San Diego drafted punter Drew Kaser out of Texas A&M in the fifth round on Saturday.
Kaser’s joining with the Bolts reunites him with his former Texas A&M teammate Josh Lambo. As you may remember, last year Telesco chose the undrafted placekicker Lambo. He challenged former fan favorite and San Diego native Nick Novak for the starting position and won it.
Here are just a few of the reasons why San Diego nabbed Kaser in the sixth round:
He has a big, strong leg which will be huge in the ever-changing battle of field position. One important aspect of his career as an Aggie was that in three years as a starter, none of his punts were blocked. He played in 39 games and punted 168 times for 7,761 yards with a punting average of 47.5 yards. In 2013, he was a Ray Guy Award finalist (presented to the nation’s top punter) and named to that year’s All-America team.
The Bolts have a history of signing big guys with even bigger legs to be their punters – Darren Bennett (undrafted, 1994) was 6’5″, 233 pounds and Mike Scifres (round 5 of the 2003 draft) is 6’2″, 215 pounds. Kaser is right in between them. With a leg like his, he would definitely make things interesting in a game where pinning your opponent inside the 20-yard line is of paramount importance nowadays.
Scifres was released Saturday. The team informed him of his release prior to selecting Kaser in the fifth round.
Time to look to the future of the Chargers’ special teams for something other than head-shaking!
Thanks for reading!
The 2015 football season has spiraled downhill for the San Diego Chargers. Despite all the issues going on away from the field, there was always the actual game to look forward to. When the game is on, all else fades into the background for three hours.
Thirteen games and a 3-10 season record later, all the off the field issues have spilled over onto the sanctuary of the field as well. Players are crestfallen, reduced to nothing more than playing for pride in this, their worst season since 2003 where the Chargers finished 4-12.
Looming largest of all is the ongoing Los Angeles relocation effort spearheaded by the NFL front office. The league is bent on reclaiming the Los Angeles market and the Chargers are frontrunners to be chosen to do so. Efforts from the community and city officials have been lackluster. According to Commissioner Roger Goodell, the Bolts have not provided a viable plan to keep the Chargers in San Diego.
Anything can happen in the NFL. Carolina can be the last undefeated team in the league. Johnny Manziel can win and lose the starting quarterback job for the Cleveland Browns in less than a week. There are not one but two divisions in the NFL where not a single team has a winning record. That being said, the only thing left to question for the Chargers is the day the moving trucks arrive.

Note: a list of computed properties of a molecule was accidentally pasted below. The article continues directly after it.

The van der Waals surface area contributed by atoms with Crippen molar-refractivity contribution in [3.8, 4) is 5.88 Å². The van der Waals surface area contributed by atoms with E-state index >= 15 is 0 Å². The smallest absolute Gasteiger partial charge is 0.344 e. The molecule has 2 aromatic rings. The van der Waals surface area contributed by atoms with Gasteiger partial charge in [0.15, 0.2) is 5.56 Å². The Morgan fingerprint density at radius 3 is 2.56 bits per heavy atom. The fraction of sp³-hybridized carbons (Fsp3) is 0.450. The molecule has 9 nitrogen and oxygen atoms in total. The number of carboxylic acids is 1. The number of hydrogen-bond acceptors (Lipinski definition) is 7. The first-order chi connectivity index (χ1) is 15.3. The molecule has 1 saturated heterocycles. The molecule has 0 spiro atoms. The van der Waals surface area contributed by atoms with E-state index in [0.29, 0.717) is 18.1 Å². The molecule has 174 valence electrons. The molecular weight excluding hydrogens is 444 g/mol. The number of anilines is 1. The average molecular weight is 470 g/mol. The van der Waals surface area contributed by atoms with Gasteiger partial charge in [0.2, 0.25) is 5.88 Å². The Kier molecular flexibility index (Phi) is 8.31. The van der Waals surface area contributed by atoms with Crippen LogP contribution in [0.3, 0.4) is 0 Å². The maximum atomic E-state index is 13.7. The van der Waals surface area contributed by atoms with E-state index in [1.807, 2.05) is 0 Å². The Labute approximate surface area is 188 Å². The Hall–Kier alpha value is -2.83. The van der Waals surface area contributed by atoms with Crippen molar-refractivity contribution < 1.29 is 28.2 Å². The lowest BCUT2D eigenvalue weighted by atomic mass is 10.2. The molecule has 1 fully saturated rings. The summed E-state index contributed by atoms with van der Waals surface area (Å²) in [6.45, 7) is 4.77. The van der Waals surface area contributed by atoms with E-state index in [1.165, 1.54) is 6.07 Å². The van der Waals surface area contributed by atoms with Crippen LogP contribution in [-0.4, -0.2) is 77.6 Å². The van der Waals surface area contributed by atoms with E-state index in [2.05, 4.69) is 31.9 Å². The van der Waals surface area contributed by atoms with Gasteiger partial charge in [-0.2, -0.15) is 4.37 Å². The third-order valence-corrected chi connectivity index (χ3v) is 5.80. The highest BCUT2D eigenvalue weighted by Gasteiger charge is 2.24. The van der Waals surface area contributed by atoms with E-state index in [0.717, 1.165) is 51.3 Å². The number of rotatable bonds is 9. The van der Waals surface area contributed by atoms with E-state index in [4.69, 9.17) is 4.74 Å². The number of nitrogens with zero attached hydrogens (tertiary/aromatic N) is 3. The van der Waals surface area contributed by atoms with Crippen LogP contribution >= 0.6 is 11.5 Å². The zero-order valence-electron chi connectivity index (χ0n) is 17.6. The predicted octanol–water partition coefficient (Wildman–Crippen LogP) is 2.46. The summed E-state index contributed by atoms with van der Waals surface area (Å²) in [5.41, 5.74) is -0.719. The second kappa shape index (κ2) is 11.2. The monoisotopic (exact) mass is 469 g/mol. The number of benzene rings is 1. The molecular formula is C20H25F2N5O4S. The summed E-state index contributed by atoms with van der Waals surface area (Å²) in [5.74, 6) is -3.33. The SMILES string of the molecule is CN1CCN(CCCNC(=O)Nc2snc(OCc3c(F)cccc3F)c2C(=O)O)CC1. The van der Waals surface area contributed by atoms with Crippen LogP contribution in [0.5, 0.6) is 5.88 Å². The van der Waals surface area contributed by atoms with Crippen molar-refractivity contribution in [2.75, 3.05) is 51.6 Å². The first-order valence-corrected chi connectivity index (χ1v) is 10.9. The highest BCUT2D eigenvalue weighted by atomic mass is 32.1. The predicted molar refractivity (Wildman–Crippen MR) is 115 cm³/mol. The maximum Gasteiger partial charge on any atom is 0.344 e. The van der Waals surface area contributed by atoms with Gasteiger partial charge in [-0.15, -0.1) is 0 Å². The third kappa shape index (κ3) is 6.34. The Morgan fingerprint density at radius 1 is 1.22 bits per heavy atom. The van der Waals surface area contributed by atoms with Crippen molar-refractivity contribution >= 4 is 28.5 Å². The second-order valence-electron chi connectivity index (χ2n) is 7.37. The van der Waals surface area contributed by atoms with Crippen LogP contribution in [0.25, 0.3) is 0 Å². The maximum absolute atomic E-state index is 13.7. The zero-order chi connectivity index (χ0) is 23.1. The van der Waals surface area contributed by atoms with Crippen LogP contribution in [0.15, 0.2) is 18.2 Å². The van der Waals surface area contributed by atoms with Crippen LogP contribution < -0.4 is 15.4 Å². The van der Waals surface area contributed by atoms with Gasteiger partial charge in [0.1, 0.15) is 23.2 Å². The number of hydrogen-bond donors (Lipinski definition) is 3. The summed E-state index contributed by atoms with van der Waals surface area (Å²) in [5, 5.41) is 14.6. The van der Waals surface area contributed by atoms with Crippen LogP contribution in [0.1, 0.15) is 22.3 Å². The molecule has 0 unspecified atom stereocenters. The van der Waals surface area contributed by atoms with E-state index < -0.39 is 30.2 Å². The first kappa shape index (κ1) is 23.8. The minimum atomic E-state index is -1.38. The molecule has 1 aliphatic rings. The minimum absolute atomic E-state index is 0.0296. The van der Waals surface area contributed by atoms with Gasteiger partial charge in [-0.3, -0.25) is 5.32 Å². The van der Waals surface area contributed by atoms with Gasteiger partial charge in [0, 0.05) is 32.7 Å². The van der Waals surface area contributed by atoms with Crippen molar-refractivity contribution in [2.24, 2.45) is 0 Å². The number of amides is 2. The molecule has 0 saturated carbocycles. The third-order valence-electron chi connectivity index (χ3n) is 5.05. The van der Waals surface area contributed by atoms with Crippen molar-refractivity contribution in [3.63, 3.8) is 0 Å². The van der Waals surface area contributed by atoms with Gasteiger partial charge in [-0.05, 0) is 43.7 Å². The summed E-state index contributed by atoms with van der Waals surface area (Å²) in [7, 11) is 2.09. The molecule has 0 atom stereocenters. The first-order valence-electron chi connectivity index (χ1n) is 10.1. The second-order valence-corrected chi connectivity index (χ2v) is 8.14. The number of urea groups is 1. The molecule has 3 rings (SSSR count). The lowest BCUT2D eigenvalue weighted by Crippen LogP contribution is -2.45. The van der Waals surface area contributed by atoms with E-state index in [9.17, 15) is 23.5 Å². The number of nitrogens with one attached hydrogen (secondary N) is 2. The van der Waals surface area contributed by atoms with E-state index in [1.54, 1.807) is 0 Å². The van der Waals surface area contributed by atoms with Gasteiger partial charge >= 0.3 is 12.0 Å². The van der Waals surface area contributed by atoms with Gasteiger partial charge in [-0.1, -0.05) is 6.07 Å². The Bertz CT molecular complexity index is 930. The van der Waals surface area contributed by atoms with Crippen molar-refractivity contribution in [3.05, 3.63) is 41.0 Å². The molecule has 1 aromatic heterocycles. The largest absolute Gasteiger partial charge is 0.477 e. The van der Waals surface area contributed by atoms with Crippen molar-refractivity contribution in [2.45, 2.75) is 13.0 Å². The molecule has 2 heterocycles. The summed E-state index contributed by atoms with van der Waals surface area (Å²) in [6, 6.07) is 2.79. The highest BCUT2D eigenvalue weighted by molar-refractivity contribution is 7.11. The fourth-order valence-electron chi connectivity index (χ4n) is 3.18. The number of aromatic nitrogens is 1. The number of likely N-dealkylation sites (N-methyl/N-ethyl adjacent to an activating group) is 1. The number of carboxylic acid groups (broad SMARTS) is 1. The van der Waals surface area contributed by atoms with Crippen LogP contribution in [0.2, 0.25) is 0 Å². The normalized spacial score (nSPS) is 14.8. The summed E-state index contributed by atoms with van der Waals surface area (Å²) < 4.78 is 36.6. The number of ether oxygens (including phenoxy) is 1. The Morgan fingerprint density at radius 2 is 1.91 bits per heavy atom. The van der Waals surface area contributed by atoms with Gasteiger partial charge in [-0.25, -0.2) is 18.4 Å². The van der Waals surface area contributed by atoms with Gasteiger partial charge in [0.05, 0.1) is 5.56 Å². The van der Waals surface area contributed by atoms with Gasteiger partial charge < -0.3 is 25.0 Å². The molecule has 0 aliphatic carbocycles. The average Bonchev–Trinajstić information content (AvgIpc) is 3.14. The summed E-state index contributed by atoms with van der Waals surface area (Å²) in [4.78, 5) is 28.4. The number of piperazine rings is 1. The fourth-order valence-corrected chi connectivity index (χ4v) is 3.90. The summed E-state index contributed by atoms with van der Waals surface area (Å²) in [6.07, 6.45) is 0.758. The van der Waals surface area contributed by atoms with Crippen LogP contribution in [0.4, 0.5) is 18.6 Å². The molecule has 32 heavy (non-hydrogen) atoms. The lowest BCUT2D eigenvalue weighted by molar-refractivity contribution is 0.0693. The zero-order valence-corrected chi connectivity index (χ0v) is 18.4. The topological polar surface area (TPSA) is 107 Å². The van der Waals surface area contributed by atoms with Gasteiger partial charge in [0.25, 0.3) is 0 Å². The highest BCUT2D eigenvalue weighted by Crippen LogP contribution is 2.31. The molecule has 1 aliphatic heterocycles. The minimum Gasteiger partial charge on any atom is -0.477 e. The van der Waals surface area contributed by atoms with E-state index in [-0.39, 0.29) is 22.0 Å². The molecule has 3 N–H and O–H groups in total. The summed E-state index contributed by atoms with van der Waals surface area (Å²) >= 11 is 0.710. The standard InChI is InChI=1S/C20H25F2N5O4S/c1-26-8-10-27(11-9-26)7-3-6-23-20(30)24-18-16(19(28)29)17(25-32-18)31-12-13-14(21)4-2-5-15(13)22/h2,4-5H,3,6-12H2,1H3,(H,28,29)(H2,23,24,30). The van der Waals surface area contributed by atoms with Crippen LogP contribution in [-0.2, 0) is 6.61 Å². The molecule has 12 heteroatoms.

If that is indeed the case, then Sunday’s tilt against the Miami Dolphins will be the final home game of the San Diego Chargers. The whispers that swirled around Chargers park every offseason for the past 14 years have become roars and no player is immune to it. Every play knows this is their curtain call before the home crowd in San Diego.
Said quarterback Philip Rivers in a press conference this week:
“I’ll probably soak it in on the drive over there a little more than the past hundred-something times I’ve done it before a game. Because it could get emotional thinking about it, riding down that hill for the last time to this stadium.”
Antonio Gates was brought into San Diego as an undrafted free agent and will retire a first ballot Hall-Of-Famer. Said Gates:
“Obviously, San Diego has been phenomenal to me, I’ve played in San Diego my whole career. All I know right now is I’ve got one game left in Qualcomm, and I want to make the most of it. I’m going to go out and play it like any other game. I’m going to do the same thing from a preparation standpoint. Obviously, the assumption is that we’re going into this game to win. That’s my only concern. And if this is our last game, who knows what the future holds, but I want to make it my best game, a game to remember.”
Defensive captain Eric Weddle is the fourth-longest tenured Chargers after Rivers, Gates and punter Mike Scifres. Said Weddle to reporters:
“For us as players, we don’t have any idea or clue what’s going on, so we’re blind just like everybody else. So what we hear is what we hear from the outside. It’s unfortunate. It’s a great city, great fans. I wish we were better and could put a better product out there for them. But you are what you are. But that doesn’t mean we’re not going to give it our all for them one last time if it is our last game.”
Win or lose, expect the Chargers to stay after the game and inhale being a San Diego Charger on their home field one last time. The players are as unsure of their moving status as we are but they’re not taking the gravity of the moment for granted. Expect an intense, inspired team hell-bent on winning their final home game. It will be a colossal success or an abject failure from trying too hard and making mistakes. There will be no in-between.
If you’re a Bolts fan, forget about how the season has played out. Show your appreciation to the team and come to the game. Tune in from home. Don’t give up hope that the team will stay, until the moving trucks do in fact arrive. Wear your lightning bolts with pride Bolt Nation. This is still our team.
The Greg One